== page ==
Mr. T.N. Hall, the person who donated the south window in memory of the soldier Boys of World War I, is buried in the West Cemetery in Pittsfield. He was born November 19, 1836 and died August 26, 1926. One source said he was a wealthy Christian individual. The huge Hall tombstone surround the large one indicating the names of the Halls buried there.
I found no information as to who designed or donated the stained glass window in the balcony. The symbol of the pelican in Christian art is ancient, dating back to the second century and is included in the Physiologus, a Christian adaptation of popular animal legends and symbols. The Pelican is used as a symbol of the Eucharist in that it was believed that in times when food was scarce, the Pelican would feed its young by piercing it's own flesh and taking blood from itself to feed it's chicks. This is like Christ offering of Himself on the cross in atonement for our sins. Through his passion and death on the cross we now have the Sacrament of the Eucharist in which the bread and wine are changed into the body, blood, soul and divinity of Christ. Like the Pelican, Christ's manner of feeding us is through his self sacrificial love.
The window in Orr Hall was made by Cindy Berry Wallace in memory of her mother, Winifred King Berry (Dr. Fred Berry). I contacted Cindy and this is what she emailed to me, dated June 14, 2015.
"Don't laugh, but Mom really disliked the glass that was in the former exterior door in Orr Hall. She was an artist and had an eye for beautiful color and the glass in that window had a lot of olive green, muddy brown and other dark colors. She dearly loved our church. In her Alzheimer's days she was sometimes found in the loft spending time gazing at the windows. Often she would be in the room (don't remember the name -- off the hall that leads from the pulpit area to Orr Hall) deep in thought looking at the picture of Christ that hangs in the wall there. So when she died one of my first thoughts was to do something for the church and I decided to get rid of the window she didn't like. I designed it in league with her deep love of sunshine and the beauty of the outdoor wilderness and her peaceful love of nature. Mother was like a dove in life, so Noah's dove immediately came to mind, Hope this is helpful. Cindy Dawn Wallace, Cincinnati, Ohio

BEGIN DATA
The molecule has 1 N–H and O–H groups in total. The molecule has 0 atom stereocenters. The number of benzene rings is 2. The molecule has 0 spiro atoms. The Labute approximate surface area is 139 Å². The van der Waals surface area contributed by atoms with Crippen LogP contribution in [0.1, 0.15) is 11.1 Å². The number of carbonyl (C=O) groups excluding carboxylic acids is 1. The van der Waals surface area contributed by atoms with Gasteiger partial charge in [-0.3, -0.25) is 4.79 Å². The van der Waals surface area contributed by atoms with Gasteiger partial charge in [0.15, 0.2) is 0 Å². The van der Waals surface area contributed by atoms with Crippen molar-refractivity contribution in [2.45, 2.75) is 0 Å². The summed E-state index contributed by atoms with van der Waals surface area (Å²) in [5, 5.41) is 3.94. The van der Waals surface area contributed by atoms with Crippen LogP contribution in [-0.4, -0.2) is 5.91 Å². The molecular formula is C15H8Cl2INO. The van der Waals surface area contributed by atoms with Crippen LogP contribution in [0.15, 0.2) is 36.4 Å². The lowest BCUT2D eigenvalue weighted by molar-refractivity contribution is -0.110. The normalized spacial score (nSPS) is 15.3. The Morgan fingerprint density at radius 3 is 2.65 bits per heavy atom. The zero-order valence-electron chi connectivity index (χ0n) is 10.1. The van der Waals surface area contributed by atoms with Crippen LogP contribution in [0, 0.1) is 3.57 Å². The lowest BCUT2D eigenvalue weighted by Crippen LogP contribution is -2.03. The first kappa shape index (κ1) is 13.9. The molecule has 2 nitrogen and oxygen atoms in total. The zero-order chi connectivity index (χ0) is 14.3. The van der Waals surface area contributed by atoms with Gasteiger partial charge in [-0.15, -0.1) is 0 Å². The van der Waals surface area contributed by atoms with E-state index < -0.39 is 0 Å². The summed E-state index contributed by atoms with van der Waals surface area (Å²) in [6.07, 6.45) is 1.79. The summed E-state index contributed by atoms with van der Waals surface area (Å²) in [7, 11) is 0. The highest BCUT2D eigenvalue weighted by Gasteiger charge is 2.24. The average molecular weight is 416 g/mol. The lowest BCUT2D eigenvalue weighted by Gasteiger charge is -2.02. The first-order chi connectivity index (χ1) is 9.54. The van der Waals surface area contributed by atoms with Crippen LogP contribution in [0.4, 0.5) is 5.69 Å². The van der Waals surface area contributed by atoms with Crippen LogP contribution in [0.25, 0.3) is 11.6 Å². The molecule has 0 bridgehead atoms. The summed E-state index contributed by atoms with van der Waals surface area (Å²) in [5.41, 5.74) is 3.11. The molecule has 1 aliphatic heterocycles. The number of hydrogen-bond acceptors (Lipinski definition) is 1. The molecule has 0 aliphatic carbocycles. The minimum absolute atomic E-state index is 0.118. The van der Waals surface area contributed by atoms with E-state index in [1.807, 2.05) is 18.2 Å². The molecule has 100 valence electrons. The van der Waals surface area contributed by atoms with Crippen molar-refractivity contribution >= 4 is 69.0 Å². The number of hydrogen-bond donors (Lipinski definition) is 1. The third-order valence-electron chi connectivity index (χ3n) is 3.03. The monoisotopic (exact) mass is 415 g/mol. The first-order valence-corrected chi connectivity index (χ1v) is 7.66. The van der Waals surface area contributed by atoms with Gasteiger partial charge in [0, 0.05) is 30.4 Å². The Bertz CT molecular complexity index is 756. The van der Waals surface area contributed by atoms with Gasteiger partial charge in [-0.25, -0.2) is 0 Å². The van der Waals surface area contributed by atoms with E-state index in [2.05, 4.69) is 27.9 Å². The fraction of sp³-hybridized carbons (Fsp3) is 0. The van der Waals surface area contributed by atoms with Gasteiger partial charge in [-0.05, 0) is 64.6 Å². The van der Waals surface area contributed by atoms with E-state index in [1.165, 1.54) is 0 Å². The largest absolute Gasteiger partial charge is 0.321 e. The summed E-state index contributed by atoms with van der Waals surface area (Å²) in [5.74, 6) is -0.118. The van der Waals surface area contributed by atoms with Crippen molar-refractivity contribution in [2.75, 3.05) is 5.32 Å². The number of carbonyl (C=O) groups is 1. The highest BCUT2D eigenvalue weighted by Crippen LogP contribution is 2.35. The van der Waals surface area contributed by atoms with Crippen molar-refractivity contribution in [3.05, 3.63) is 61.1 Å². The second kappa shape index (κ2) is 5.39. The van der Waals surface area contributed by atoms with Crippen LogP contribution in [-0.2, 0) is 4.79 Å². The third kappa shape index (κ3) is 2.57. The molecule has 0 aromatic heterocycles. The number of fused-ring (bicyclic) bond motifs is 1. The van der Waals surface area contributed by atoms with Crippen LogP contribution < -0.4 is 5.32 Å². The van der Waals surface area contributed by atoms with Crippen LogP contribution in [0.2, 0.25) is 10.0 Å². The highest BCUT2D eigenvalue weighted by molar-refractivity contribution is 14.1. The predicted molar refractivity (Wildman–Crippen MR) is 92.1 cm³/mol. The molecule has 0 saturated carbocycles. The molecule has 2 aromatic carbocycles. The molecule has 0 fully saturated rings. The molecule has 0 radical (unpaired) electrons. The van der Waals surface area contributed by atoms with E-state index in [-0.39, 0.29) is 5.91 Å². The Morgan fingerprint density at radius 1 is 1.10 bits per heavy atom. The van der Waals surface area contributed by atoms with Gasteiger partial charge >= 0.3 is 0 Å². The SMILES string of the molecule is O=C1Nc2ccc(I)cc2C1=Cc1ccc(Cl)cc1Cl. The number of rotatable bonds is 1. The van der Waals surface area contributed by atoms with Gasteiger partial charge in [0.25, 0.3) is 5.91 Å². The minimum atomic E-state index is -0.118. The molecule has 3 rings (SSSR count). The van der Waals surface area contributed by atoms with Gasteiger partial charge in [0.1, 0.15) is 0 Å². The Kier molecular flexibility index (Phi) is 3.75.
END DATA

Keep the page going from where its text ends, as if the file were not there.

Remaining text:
In 1983, Mr. and Mrs. Walter Webel gave money for new glass doors to replace the rotting window doors at the Narthex entrance on Monroe Street. In 1984, a pair of glass doors were installed into the courtyard off the narthex. Ina Dale Willard, a sister of Dorothy Kingery gave a $1,000 bequest for these doors.
In 1985, the installation of stained glass windows in the Chapel began. The subjects were chosen by Dr. Wilkey, art and design by Gunnar Clausen and the transformation from design into stained glass by Gene and Betty Hoover. The designs represent important Christian symbols.
1. Manger and star of Christmas
2. Cross and crown of Easter
3. Pentecost with the descending dove and tongues of flame
4. Baptism with the scallop and water drops, and a chalice for the sacrament of communion.
Sources: Sunday school records from the period as mentioned above.
Centennial History of the Pittsfield United Methodist Church, 1975 by Otilla Dudley
First United Methodist Church 150th Anniversary, 1839 - 1989, compiled by the History Committee of the Church's Sesquicentennial Celebration
Ann Mae Dean who researched names online
Jerry Grimes who helped locate Sunday School records
Ella Tittsworth who helped locate and take pictures of some of the cemetery graves mentioned.